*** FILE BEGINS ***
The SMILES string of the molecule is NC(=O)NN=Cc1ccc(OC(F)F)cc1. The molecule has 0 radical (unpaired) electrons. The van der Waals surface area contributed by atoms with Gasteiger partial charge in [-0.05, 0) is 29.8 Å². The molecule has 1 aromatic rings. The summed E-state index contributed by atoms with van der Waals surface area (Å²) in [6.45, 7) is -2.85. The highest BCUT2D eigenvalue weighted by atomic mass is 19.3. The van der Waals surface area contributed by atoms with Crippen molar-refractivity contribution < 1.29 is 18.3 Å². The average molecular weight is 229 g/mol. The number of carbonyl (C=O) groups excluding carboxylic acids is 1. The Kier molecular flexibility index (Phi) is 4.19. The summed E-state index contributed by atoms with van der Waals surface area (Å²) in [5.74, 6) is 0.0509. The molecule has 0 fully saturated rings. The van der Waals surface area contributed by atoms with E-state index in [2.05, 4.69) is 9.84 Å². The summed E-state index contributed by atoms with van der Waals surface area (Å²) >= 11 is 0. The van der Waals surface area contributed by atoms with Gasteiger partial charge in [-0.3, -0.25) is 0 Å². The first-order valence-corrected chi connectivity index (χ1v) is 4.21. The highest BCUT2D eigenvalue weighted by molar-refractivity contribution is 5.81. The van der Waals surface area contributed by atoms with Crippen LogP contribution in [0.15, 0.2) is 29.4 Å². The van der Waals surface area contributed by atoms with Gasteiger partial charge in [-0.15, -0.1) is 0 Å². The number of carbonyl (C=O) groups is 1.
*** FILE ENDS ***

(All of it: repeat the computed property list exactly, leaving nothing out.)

The SMILES string of the molecule is NC(=O)NN=Cc1ccc(OC(F)F)cc1. The molecule has 0 radical (unpaired) electrons. The van der Waals surface area contributed by atoms with Gasteiger partial charge in [-0.05, 0) is 29.8 Å². The molecule has 1 aromatic rings. The summed E-state index contributed by atoms with van der Waals surface area (Å²) in [6.45, 7) is -2.85. The highest BCUT2D eigenvalue weighted by atomic mass is 19.3. The van der Waals surface area contributed by atoms with Crippen molar-refractivity contribution < 1.29 is 18.3 Å². The average molecular weight is 229 g/mol. The number of carbonyl (C=O) groups excluding carboxylic acids is 1. The Kier molecular flexibility index (Phi) is 4.19. The summed E-state index contributed by atoms with van der Waals surface area (Å²) in [5.74, 6) is 0.0509. The molecule has 0 fully saturated rings. The van der Waals surface area contributed by atoms with E-state index in [2.05, 4.69) is 9.84 Å². The summed E-state index contributed by atoms with van der Waals surface area (Å²) >= 11 is 0. The van der Waals surface area contributed by atoms with Gasteiger partial charge in [-0.3, -0.25) is 0 Å². The first-order valence-corrected chi connectivity index (χ1v) is 4.21. The highest BCUT2D eigenvalue weighted by molar-refractivity contribution is 5.81. The van der Waals surface area contributed by atoms with Crippen LogP contribution in [0.15, 0.2) is 29.4 Å². The van der Waals surface area contributed by atoms with Gasteiger partial charge in [-0.15, -0.1) is 0 Å². The number of carbonyl (C=O) groups is 1.